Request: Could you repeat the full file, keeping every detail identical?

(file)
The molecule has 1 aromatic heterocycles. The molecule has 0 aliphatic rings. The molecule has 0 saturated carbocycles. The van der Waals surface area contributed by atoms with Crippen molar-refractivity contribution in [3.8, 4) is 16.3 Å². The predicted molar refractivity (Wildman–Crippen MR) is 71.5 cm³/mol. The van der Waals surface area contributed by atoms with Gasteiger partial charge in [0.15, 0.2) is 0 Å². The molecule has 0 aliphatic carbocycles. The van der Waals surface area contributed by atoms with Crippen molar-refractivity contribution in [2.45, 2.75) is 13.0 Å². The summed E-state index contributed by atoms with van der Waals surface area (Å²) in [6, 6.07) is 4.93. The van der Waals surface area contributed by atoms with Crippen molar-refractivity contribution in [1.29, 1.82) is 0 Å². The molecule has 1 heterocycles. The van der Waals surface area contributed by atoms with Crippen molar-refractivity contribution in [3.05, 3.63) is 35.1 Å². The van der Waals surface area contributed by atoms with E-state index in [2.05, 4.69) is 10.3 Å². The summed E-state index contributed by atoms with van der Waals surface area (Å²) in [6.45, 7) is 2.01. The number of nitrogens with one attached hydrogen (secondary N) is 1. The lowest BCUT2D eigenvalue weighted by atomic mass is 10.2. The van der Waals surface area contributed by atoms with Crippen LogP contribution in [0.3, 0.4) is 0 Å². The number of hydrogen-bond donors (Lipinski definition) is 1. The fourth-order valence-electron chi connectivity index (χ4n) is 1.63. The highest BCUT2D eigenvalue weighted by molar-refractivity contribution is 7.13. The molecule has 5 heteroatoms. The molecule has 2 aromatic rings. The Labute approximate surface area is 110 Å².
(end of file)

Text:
The molecule has 1 aromatic heterocycles. The molecule has 0 aliphatic rings. The molecule has 0 saturated carbocycles. The van der Waals surface area contributed by atoms with Crippen molar-refractivity contribution in [3.8, 4) is 16.3 Å². The predicted molar refractivity (Wildman–Crippen MR) is 71.5 cm³/mol. The van der Waals surface area contributed by atoms with Gasteiger partial charge in [0.15, 0.2) is 0 Å². The molecule has 0 aliphatic carbocycles. The van der Waals surface area contributed by atoms with Crippen molar-refractivity contribution in [2.45, 2.75) is 13.0 Å². The summed E-state index contributed by atoms with van der Waals surface area (Å²) in [6, 6.07) is 4.93. The van der Waals surface area contributed by atoms with Crippen molar-refractivity contribution in [1.29, 1.82) is 0 Å². The molecule has 1 heterocycles. The van der Waals surface area contributed by atoms with Crippen molar-refractivity contribution in [3.05, 3.63) is 35.1 Å². The van der Waals surface area contributed by atoms with E-state index in [2.05, 4.69) is 10.3 Å². The summed E-state index contributed by atoms with van der Waals surface area (Å²) in [6.45, 7) is 2.01. The number of nitrogens with one attached hydrogen (secondary N) is 1. The lowest BCUT2D eigenvalue weighted by atomic mass is 10.2. The van der Waals surface area contributed by atoms with Crippen LogP contribution in [0.3, 0.4) is 0 Å². The number of hydrogen-bond donors (Lipinski definition) is 1. The fourth-order valence-electron chi connectivity index (χ4n) is 1.63. The highest BCUT2D eigenvalue weighted by molar-refractivity contribution is 7.13. The molecule has 5 heteroatoms. The molecule has 2 aromatic rings. The Labute approximate surface area is 110 Å².